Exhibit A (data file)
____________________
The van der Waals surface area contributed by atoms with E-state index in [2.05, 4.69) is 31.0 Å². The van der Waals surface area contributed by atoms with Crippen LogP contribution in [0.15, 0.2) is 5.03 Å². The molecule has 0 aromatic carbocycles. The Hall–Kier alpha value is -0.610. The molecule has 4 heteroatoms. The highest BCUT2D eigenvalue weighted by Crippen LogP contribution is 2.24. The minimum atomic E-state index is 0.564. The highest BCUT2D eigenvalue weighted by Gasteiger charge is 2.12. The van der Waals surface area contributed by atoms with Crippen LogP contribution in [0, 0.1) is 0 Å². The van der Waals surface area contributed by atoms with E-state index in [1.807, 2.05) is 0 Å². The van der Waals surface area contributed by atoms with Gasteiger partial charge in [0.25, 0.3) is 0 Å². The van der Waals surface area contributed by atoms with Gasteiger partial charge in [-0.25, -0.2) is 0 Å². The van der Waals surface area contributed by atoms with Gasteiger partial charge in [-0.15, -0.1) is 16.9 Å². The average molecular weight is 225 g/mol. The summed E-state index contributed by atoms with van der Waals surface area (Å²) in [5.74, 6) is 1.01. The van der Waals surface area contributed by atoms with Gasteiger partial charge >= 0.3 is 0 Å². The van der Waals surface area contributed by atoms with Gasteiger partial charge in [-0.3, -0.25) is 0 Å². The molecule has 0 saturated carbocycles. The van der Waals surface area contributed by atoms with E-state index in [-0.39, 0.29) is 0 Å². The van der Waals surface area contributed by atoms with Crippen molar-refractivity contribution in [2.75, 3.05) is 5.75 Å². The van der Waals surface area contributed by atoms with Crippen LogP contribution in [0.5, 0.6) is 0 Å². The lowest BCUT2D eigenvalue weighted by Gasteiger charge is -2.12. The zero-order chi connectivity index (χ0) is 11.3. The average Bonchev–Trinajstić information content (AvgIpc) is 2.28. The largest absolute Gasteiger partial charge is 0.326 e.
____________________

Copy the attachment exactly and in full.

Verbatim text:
The van der Waals surface area contributed by atoms with E-state index in [2.05, 4.69) is 31.0 Å². The van der Waals surface area contributed by atoms with Crippen LogP contribution in [0.15, 0.2) is 5.03 Å². The molecule has 0 aromatic carbocycles. The Hall–Kier alpha value is -0.610. The molecule has 4 heteroatoms. The highest BCUT2D eigenvalue weighted by Crippen LogP contribution is 2.24. The minimum atomic E-state index is 0.564. The highest BCUT2D eigenvalue weighted by Gasteiger charge is 2.12. The van der Waals surface area contributed by atoms with Crippen LogP contribution in [0, 0.1) is 0 Å². The van der Waals surface area contributed by atoms with E-state index in [1.807, 2.05) is 0 Å². The van der Waals surface area contributed by atoms with Gasteiger partial charge in [0.25, 0.3) is 0 Å². The van der Waals surface area contributed by atoms with Gasteiger partial charge in [-0.25, -0.2) is 0 Å². The van der Waals surface area contributed by atoms with Gasteiger partial charge in [-0.15, -0.1) is 16.9 Å². The average molecular weight is 225 g/mol. The summed E-state index contributed by atoms with van der Waals surface area (Å²) in [5.74, 6) is 1.01. The van der Waals surface area contributed by atoms with Gasteiger partial charge >= 0.3 is 0 Å². The van der Waals surface area contributed by atoms with Gasteiger partial charge in [-0.3, -0.25) is 0 Å². The molecule has 0 saturated carbocycles. The van der Waals surface area contributed by atoms with E-state index in [-0.39, 0.29) is 0 Å². The van der Waals surface area contributed by atoms with Crippen molar-refractivity contribution in [2.75, 3.05) is 5.75 Å². The van der Waals surface area contributed by atoms with Crippen LogP contribution in [0.5, 0.6) is 0 Å². The lowest BCUT2D eigenvalue weighted by Gasteiger charge is -2.12. The zero-order chi connectivity index (χ0) is 11.3. The average Bonchev–Trinajstić information content (AvgIpc) is 2.28. The largest absolute Gasteiger partial charge is 0.326 e.